RiAus Director Dr Paul Willis is passionate about trains of the steam variety; just don’t ask if he is a trainspotter.
Off Topic and on the record as South Australian identities talk about whatever they want… except their day job. RiAus Director Dr Paul Willis is passionate about trains of the steam variety; just don’t ask if he is a trainspotter.
“Everyone needs an addiction, don’t they?” Willis begins.
“I’ve had two in life – two things from childhood that I never grew out of. One was dinosaurs and fossils. I made a career out of that. The other was trains. I remember as a small boy getting up in the middle of the night to watch the little steam train run across the back of the garden in England. That was the London Underground and at night they’d turn the electricity off, so they had a little steam train that would run the services and works trains around. It’s gone on from there in all sorts of directions. I’ve always had a model railway of various scales and different interests. That’s evolved into a very specialised form of model railway called P4, which is a long, complicated and very boring story. But essentially it’s a scale of 4mm to one foot, and I model the Great Western Railway [Britain] as it was in June 1929 on the 23rd of June at about 3 o’clock in the afternoon. We like to get things right when we do P4.”
Willis says his tongue was slightly in cheek when describing the to-the-hour accuracy of his model railway.
“It’s not really June the 23rd at 3pm, it is specific to 1929 and I’m modeling the mid-to-late summer of 1929. That was a really interesting time in the evolution of the Great Western Railway in that they had a lot of old locomotives, well passed their use-by date, modified and improved to extend their life way beyond when they should have and there were locomotives running around that were 80 years old in 1929. They were running beside the new crop of steam locomotives. By choosing that particular period, I’ve got a really huge breadth of models I can pursue to bring that era to life.”
Willis inherited a steam locomotive from his father last year.
“Several years ago he built a live steam locomotive; five-inch gauge, you’re talking about a locomotive that’s about a foot-and-ahalf long, weighs in at something like 40kg. You have to put coal in it, boil the water and run it as you would a real steam locomotive. I inherited that from him last year, and joined up with the guys up at Millswood, SASMEE – South Australian Society of Model & Experimental Engineers – so I’m learning to drive real steam engines and, let me tell you, that’s a sheer joy. It’s romance. It’s a beautiful thing.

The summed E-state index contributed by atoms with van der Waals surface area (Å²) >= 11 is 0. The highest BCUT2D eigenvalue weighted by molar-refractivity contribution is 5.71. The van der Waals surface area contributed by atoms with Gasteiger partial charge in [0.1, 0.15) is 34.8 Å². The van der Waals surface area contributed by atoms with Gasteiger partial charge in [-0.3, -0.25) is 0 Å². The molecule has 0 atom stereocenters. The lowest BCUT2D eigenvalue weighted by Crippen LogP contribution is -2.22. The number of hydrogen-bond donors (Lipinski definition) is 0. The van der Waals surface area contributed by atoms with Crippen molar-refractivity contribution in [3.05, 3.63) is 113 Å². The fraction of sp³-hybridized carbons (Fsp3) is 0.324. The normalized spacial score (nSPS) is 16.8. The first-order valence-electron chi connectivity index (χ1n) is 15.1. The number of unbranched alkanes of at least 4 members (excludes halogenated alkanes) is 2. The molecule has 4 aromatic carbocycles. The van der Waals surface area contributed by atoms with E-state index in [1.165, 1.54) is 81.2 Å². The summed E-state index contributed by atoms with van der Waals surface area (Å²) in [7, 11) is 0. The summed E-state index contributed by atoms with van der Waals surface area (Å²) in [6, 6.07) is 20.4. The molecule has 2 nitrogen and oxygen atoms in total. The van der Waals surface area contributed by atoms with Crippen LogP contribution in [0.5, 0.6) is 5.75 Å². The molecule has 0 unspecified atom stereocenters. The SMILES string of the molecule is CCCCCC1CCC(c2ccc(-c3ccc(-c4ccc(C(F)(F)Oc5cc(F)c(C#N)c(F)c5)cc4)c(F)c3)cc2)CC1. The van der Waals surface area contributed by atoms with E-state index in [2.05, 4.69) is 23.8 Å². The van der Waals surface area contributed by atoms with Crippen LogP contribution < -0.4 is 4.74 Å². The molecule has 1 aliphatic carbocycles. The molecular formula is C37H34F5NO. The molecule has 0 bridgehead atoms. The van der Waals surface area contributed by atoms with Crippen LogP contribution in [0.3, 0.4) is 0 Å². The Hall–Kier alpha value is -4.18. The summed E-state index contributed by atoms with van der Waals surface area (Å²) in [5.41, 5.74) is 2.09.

“Steam is the closest mankind has come to creating a living organism. It’s a wonderful organic power that you have to understand and work with in order to make it work at all. So, my interest in trains is quite diverse. I’m a member of quite a number of preserved railways across the country. The Zig Zag Railway in NSW, Puffing Billy in Melbourne and I’m looking at getting involved with the guys at Pichi Richi. It’s important to me. This is a bit of heritage, our history in railways, particularly steam railways; they built this nation. They built England, the United Sates, South America, everywhere you go, most of the 19th and 20th century, those nations were built on steam railways. We’re rapidly losing all of those; there are fewer and fewer people left who can remember when steam was dominant and the only form of power on our railways. I think it’s incumbent on enthusiasts to keep that heritage alive so that the next generation can get some appreciation of how important these things were to building the world as it is today.”
Then there is Willis’s 1924 Queensland railway carriage, parked up at St Kilda’s Tramway Museum, which he is restoring into a holiday home.
“I’m completely rebuilding it so that it will have a bathroom, toilet and kitchen, it will have a dining area and lounge. Instead of buying a kit and anchoring it in the ground, I’ve got a railway carriage. It will probably work out cheaper. In fact, I know it will be less than half the price of buying a kit for a holiday home and going down the conventional route. Plus, there’s the fun and privilege of having a heritage railway carriage to maintain and look after.”
Do people close to Willis think he takes his passion too far?
“I think some people would be horrified to know how much I’m prepared to spend to get an original light fitting for it [the carriage]. Look, they don’t come up on eBay that often and when they do come up you’ve got to grab them, that’s my sole rationale for going to any length I can to ensure these things are acquired by me for a good purpose. Yes, I suppose often I go much further than anybody else would tolerate or any sane person would tolerate, but that’s the point of a hobby. That’s the point of an addiction, it’s something you can delve so deeply into, so you can escape from everything else that’s happening in your life.”
Given Willis has a diverse train passion, was he ever a trainspotter?
“I never had an anorak. I never had a thermos full of cocoa and sat at the end of platforms to take train numbers, that’s going too far, that’s just stupidity,” he laughs.
“I’ve always gone out of my way to see beautifully restored steam locomotives but no, not a trainspotter.”
RiAus is an Adelaide-based national science communication hub